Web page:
For a long time, reducing plastic has been on my radar – a vague mission I’d never had the energy to put into practice. I’m rarely one to get involved with a bandwagon but, with the ever increasing visibility, and ever increasing volume of the plastic-free movement’s voice, I figured this was one trend I’m totally into following.
It’s hard. The modern world just isn’t geared up to help us be plastic-free, but the good news is that increased coverage of the importance of reducing plastic waste is paying off – its becoming easier to take baby steps towards being plastic free/reducing plastic. And for me at least, baby steps is best – you can’t always make a huge change at once.
Here are 5 things I’ve been doing recently to reduce the amount of plastic in my life (note: I don’t want to say “plastic free” as, right now, that’s an unrealistic goal, for me).
Buying vegetables locally
It’s really handy to pick up veg like cucumber and bagged salads when I’m cruising in Sainsburys, but the amount of unnecessary plastic is sinful. Recently I found a greengrocer nearby that sells naked cucumbers, fresh salad unbagged and jarred snacks like salted fava beans. I still pick up any loose veg I can get in supermarkets (onions, carrots, mushrooms, toms etc) but go to my local greengrocer for everything else. It’s a little more expensive, but its also all organic, locally grown and you can taste the difference. And they save their salad greens for Brian…
Cutting down on Online Shopping
I like to shop online now and again, but recently I’ve noticed an obscene amount of plastic involved (and I don’t even buy that much). So I decided to head back to the high street – and I’m loving it. For starters, I’m saving money on shipping, but also getting to try things on, check material labels (ecommerce, why aren’t you showing us material contents?), try my luck in charity shops and use my own canvas bags. I’m finding so many bargains too, today I picked up some black Converse All Star Dainty pumps for just £10.50 brand new from The Outlet PLUS they disposed of the box for me so they’d fit in my bag. Another unexpected plus side is that I buy less, because I can’t actually be bothered going into town to shop unless I really need something…
Bringing a Bottle, Cup and Cutlery
Yep, I’m now the kinda girl who has a travel mug, water bottle and full set of cutlery rattling round her handbag (and subsequently, a massive handbag). It’s so handy though and I know how clean they are and I’m never in a position where I have to use those rubbish picnic cutlery sets, or buy an emergency bottle of water. Most cafes will fill up your water bottle for free (or if you buy a piece of fruit or something – and we could all eat more fruit) and every single coffee shop I’ve visited in the past 6 months has been happy to fill my coffee cup. Easy.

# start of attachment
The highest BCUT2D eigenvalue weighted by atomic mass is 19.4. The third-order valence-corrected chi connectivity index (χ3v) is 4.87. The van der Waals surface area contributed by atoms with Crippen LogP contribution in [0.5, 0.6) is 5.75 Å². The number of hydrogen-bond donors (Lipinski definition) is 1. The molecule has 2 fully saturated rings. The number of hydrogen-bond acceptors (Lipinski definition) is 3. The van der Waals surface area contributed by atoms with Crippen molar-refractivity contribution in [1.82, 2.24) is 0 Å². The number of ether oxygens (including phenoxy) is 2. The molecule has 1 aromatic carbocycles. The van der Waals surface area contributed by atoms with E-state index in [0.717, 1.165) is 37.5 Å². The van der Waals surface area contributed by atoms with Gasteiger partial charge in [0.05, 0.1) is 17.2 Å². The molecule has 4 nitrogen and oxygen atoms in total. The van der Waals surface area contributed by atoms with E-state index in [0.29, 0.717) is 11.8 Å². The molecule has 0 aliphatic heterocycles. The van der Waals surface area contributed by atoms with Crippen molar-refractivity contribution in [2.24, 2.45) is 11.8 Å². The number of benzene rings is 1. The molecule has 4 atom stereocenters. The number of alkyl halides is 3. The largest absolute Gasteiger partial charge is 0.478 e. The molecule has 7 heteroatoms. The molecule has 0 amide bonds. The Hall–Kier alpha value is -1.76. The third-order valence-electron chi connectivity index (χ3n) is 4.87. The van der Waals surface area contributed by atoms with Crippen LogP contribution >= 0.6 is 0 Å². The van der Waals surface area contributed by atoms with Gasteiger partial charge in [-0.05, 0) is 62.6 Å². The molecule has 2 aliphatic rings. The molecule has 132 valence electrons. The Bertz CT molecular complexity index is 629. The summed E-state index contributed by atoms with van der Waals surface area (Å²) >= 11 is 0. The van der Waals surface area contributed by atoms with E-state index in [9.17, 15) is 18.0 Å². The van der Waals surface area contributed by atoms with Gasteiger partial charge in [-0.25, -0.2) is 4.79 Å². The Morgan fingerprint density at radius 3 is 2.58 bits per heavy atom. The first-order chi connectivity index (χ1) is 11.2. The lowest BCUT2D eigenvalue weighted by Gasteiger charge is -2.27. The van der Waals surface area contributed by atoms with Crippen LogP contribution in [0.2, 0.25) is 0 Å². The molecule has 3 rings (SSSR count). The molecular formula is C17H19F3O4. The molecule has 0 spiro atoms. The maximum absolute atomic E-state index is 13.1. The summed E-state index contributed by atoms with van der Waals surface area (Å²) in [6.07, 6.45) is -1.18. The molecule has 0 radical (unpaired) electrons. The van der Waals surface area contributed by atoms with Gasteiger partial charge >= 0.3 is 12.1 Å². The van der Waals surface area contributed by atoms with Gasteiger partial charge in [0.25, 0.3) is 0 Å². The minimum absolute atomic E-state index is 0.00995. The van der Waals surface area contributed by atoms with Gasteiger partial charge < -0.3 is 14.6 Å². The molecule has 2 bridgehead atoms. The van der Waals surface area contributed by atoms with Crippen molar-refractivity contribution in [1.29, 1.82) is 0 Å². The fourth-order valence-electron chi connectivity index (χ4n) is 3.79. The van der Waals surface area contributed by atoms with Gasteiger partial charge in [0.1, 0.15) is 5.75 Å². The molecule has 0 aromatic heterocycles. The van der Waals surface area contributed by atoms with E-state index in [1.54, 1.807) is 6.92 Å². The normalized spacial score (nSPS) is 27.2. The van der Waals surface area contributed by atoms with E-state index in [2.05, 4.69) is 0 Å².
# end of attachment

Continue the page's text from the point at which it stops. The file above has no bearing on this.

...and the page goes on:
Using Up, Recycling, Re-purposing & Replacing
It was so tempting, when I started thinking about plastic, to throw away all the plastic stuff I have and replace it with non-plastic versions. How stupid is that? I’d be creating a problem in the name of solving the problem. Instead, I’ve decided to carry on as normal, and only when something needs replacing will I switch it up for a plastic free version. This will apply to as many items as possible – and so far its proving interesting, as it’s encouraging me to research products before I buy them.
Wherever possible, when a plastic thing I’ve got stops being functional for its main intent, I’m trying to give it a new job – like using a lunchbox with a lost lid, or some staining, as a plant pot. If I can’t find a new job for it, I’ll drop it at my local recycling center.
DIY and Growing my Own
Guys, I love little tomatoes and strawberries and fresh herbs for cooking – and I used to buy all those pre-packaged spices in shrink wrap, and strawbs/toms in those weird plastic coffins almost daily. Now I have a couple of hanging baskets producing amazingly luscious fruits & a modest but prolific herb garden out in our back yard – I’m saving a bit of money and everything tastes 10x better knowing its home grown.
I’m also thinking about getting back into knitting and learning to sew – that way I can pick up old woolen/cashmere jumpers in second hand stores, unravel them and re-knit into something more my style (because somehow I never find things I just love) and make minor repairs on fashion instead of throwing it out.
Wow, this turned out to be a really long post. But those are 5 of the things I’ve been focusing on turning into a habit, in the hopes I can reduce plastic from my life. I have to be honest, the thing I’m struggling with the most is dish soap – any plastic free people out there with more experience than me got any suggestions?
What steps (if any) are you taking to reduce your plastic use?